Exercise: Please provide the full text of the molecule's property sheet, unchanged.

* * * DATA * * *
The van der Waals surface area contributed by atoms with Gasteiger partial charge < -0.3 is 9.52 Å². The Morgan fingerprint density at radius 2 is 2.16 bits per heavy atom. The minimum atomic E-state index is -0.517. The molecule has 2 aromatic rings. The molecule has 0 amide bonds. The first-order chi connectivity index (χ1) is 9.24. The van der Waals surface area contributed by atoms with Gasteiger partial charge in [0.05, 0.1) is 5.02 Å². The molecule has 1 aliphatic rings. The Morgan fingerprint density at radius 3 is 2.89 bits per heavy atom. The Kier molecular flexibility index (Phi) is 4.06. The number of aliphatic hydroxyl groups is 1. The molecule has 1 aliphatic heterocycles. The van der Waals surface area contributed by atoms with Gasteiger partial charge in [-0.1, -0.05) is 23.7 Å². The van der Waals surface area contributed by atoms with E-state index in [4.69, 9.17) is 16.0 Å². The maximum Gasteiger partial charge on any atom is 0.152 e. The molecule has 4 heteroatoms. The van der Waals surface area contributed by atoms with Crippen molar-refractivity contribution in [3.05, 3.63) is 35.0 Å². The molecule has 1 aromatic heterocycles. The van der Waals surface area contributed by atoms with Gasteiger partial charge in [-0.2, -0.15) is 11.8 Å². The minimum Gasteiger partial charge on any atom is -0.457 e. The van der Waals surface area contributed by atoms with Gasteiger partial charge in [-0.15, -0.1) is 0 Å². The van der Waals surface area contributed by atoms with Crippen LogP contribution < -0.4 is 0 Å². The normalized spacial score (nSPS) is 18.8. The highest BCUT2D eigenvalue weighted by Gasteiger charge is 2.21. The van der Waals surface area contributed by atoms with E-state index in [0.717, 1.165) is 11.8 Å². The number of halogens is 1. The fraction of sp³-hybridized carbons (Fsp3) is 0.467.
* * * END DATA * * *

The van der Waals surface area contributed by atoms with Gasteiger partial charge < -0.3 is 9.52 Å². The Morgan fingerprint density at radius 2 is 2.16 bits per heavy atom. The minimum atomic E-state index is -0.517. The molecule has 2 aromatic rings. The molecule has 0 amide bonds. The first-order chi connectivity index (χ1) is 9.24. The van der Waals surface area contributed by atoms with Gasteiger partial charge in [0.05, 0.1) is 5.02 Å². The molecule has 1 aliphatic rings. The Morgan fingerprint density at radius 3 is 2.89 bits per heavy atom. The Kier molecular flexibility index (Phi) is 4.06. The number of aliphatic hydroxyl groups is 1. The molecule has 1 aliphatic heterocycles. The van der Waals surface area contributed by atoms with Gasteiger partial charge in [-0.1, -0.05) is 23.7 Å². The van der Waals surface area contributed by atoms with E-state index in [4.69, 9.17) is 16.0 Å². The maximum Gasteiger partial charge on any atom is 0.152 e. The molecule has 4 heteroatoms. The van der Waals surface area contributed by atoms with Crippen molar-refractivity contribution in [3.05, 3.63) is 35.0 Å². The molecule has 1 aromatic heterocycles. The van der Waals surface area contributed by atoms with Gasteiger partial charge in [-0.2, -0.15) is 11.8 Å². The minimum Gasteiger partial charge on any atom is -0.457 e. The van der Waals surface area contributed by atoms with Gasteiger partial charge in [-0.15, -0.1) is 0 Å². The van der Waals surface area contributed by atoms with Crippen LogP contribution < -0.4 is 0 Å². The normalized spacial score (nSPS) is 18.8. The highest BCUT2D eigenvalue weighted by Gasteiger charge is 2.21. The van der Waals surface area contributed by atoms with E-state index in [0.717, 1.165) is 11.8 Å². The number of halogens is 1. The fraction of sp³-hybridized carbons (Fsp3) is 0.467.